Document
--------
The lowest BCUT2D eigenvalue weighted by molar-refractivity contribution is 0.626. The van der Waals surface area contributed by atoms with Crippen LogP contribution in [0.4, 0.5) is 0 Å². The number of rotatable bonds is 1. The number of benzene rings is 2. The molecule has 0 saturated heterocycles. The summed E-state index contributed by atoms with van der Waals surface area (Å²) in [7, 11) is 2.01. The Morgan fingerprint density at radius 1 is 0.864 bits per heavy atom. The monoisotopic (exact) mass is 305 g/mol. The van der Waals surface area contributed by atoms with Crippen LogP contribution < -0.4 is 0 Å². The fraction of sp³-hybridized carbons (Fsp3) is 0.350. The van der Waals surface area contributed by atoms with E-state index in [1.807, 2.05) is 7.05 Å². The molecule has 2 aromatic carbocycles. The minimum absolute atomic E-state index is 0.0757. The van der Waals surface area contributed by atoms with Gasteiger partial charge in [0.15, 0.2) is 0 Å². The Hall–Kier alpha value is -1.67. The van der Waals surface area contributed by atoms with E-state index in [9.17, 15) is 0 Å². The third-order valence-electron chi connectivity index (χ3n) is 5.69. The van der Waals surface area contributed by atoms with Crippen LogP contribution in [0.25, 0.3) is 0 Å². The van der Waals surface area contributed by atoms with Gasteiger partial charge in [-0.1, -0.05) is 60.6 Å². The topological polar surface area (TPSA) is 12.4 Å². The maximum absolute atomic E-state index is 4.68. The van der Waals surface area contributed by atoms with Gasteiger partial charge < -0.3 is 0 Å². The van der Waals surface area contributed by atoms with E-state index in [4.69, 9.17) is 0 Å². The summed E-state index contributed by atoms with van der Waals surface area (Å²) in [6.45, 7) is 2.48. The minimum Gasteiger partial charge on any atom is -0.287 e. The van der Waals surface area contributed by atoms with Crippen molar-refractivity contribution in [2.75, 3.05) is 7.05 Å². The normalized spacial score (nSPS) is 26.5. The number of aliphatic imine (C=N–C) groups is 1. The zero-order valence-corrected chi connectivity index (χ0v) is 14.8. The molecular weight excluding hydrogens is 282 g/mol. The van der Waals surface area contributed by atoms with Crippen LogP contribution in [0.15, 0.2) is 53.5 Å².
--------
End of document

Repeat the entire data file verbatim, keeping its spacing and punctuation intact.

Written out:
The lowest BCUT2D eigenvalue weighted by molar-refractivity contribution is 0.626. The van der Waals surface area contributed by atoms with Crippen LogP contribution in [0.4, 0.5) is 0 Å². The number of rotatable bonds is 1. The number of benzene rings is 2. The molecule has 0 saturated heterocycles. The summed E-state index contributed by atoms with van der Waals surface area (Å²) in [7, 11) is 2.01. The Morgan fingerprint density at radius 1 is 0.864 bits per heavy atom. The monoisotopic (exact) mass is 305 g/mol. The van der Waals surface area contributed by atoms with Crippen LogP contribution < -0.4 is 0 Å². The fraction of sp³-hybridized carbons (Fsp3) is 0.350. The van der Waals surface area contributed by atoms with E-state index in [1.807, 2.05) is 7.05 Å². The molecule has 2 aromatic carbocycles. The minimum absolute atomic E-state index is 0.0757. The van der Waals surface area contributed by atoms with Gasteiger partial charge in [0.15, 0.2) is 0 Å². The Hall–Kier alpha value is -1.67. The van der Waals surface area contributed by atoms with E-state index in [9.17, 15) is 0 Å². The third-order valence-electron chi connectivity index (χ3n) is 5.69. The van der Waals surface area contributed by atoms with Crippen LogP contribution in [0.25, 0.3) is 0 Å². The van der Waals surface area contributed by atoms with Gasteiger partial charge in [-0.1, -0.05) is 60.6 Å². The topological polar surface area (TPSA) is 12.4 Å². The maximum absolute atomic E-state index is 4.68. The van der Waals surface area contributed by atoms with Gasteiger partial charge < -0.3 is 0 Å². The van der Waals surface area contributed by atoms with E-state index in [4.69, 9.17) is 0 Å². The summed E-state index contributed by atoms with van der Waals surface area (Å²) in [6.45, 7) is 2.48. The minimum Gasteiger partial charge on any atom is -0.287 e. The van der Waals surface area contributed by atoms with Crippen molar-refractivity contribution in [2.75, 3.05) is 7.05 Å². The normalized spacial score (nSPS) is 26.5. The number of aliphatic imine (C=N–C) groups is 1. The zero-order valence-corrected chi connectivity index (χ0v) is 14.8. The molecular weight excluding hydrogens is 282 g/mol. The van der Waals surface area contributed by atoms with Crippen LogP contribution in [0.15, 0.2) is 53.5 Å².